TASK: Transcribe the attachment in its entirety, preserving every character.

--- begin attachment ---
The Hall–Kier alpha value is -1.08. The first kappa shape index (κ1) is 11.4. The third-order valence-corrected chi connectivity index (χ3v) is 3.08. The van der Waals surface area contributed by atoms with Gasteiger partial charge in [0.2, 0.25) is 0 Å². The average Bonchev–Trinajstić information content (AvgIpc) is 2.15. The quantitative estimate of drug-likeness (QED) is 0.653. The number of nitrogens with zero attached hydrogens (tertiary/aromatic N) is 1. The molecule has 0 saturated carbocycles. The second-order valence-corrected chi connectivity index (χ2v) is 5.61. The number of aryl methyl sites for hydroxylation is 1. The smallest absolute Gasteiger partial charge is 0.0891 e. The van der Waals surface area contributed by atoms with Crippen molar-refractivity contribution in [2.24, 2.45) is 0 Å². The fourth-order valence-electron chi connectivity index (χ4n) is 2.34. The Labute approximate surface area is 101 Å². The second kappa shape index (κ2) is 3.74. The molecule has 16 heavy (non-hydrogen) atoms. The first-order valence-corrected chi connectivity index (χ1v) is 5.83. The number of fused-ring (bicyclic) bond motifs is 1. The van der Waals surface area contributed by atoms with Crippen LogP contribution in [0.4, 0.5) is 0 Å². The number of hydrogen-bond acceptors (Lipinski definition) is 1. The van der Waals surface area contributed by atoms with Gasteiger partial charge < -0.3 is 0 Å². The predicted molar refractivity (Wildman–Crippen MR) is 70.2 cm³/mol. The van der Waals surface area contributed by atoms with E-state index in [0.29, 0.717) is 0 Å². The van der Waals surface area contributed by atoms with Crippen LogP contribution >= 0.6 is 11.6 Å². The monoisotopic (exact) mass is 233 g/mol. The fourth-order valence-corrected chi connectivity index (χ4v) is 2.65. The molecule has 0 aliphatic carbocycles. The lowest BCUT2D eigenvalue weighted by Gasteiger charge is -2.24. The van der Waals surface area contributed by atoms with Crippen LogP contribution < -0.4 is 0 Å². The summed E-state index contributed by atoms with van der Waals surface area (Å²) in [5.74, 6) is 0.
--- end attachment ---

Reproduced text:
The Hall–Kier alpha value is -1.08. The first kappa shape index (κ1) is 11.4. The third-order valence-corrected chi connectivity index (χ3v) is 3.08. The van der Waals surface area contributed by atoms with Gasteiger partial charge in [0.2, 0.25) is 0 Å². The average Bonchev–Trinajstić information content (AvgIpc) is 2.15. The quantitative estimate of drug-likeness (QED) is 0.653. The number of nitrogens with zero attached hydrogens (tertiary/aromatic N) is 1. The molecule has 0 saturated carbocycles. The second-order valence-corrected chi connectivity index (χ2v) is 5.61. The number of aryl methyl sites for hydroxylation is 1. The smallest absolute Gasteiger partial charge is 0.0891 e. The van der Waals surface area contributed by atoms with Crippen molar-refractivity contribution in [2.24, 2.45) is 0 Å². The fourth-order valence-electron chi connectivity index (χ4n) is 2.34. The Labute approximate surface area is 101 Å². The second kappa shape index (κ2) is 3.74. The molecule has 16 heavy (non-hydrogen) atoms. The first-order valence-corrected chi connectivity index (χ1v) is 5.83. The number of fused-ring (bicyclic) bond motifs is 1. The van der Waals surface area contributed by atoms with Crippen LogP contribution in [0.4, 0.5) is 0 Å². The number of hydrogen-bond acceptors (Lipinski definition) is 1. The van der Waals surface area contributed by atoms with Gasteiger partial charge < -0.3 is 0 Å². The predicted molar refractivity (Wildman–Crippen MR) is 70.2 cm³/mol. The van der Waals surface area contributed by atoms with E-state index in [0.29, 0.717) is 0 Å². The van der Waals surface area contributed by atoms with Crippen LogP contribution >= 0.6 is 11.6 Å². The monoisotopic (exact) mass is 233 g/mol. The fourth-order valence-corrected chi connectivity index (χ4v) is 2.65. The molecule has 0 aliphatic carbocycles. The lowest BCUT2D eigenvalue weighted by Gasteiger charge is -2.24. The van der Waals surface area contributed by atoms with Crippen LogP contribution < -0.4 is 0 Å². The summed E-state index contributed by atoms with van der Waals surface area (Å²) in [5.74, 6) is 0.